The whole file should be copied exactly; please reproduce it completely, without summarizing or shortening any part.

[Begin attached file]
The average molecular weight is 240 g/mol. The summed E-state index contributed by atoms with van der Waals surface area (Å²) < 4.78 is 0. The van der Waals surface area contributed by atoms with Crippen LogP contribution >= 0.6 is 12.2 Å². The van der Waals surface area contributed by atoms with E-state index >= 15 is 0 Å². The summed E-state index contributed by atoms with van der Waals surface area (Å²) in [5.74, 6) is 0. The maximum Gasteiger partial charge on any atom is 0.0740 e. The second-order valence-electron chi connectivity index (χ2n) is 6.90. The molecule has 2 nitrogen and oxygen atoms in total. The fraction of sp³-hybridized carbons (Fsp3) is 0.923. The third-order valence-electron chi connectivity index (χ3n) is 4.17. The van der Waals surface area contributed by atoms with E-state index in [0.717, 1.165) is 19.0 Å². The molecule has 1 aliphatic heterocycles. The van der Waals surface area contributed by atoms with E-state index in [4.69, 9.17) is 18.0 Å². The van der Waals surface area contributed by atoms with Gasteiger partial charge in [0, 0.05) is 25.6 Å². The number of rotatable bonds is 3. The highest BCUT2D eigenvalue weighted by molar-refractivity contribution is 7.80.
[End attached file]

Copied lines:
The average molecular weight is 240 g/mol. The summed E-state index contributed by atoms with van der Waals surface area (Å²) < 4.78 is 0. The van der Waals surface area contributed by atoms with Crippen LogP contribution >= 0.6 is 12.2 Å². The van der Waals surface area contributed by atoms with E-state index >= 15 is 0 Å². The summed E-state index contributed by atoms with van der Waals surface area (Å²) in [5.74, 6) is 0. The maximum Gasteiger partial charge on any atom is 0.0740 e. The second-order valence-electron chi connectivity index (χ2n) is 6.90. The molecule has 2 nitrogen and oxygen atoms in total. The fraction of sp³-hybridized carbons (Fsp3) is 0.923. The third-order valence-electron chi connectivity index (χ3n) is 4.17. The van der Waals surface area contributed by atoms with E-state index in [0.717, 1.165) is 19.0 Å². The molecule has 1 aliphatic heterocycles. The van der Waals surface area contributed by atoms with E-state index in [4.69, 9.17) is 18.0 Å². The van der Waals surface area contributed by atoms with Gasteiger partial charge in [0, 0.05) is 25.6 Å². The number of rotatable bonds is 3. The highest BCUT2D eigenvalue weighted by molar-refractivity contribution is 7.80.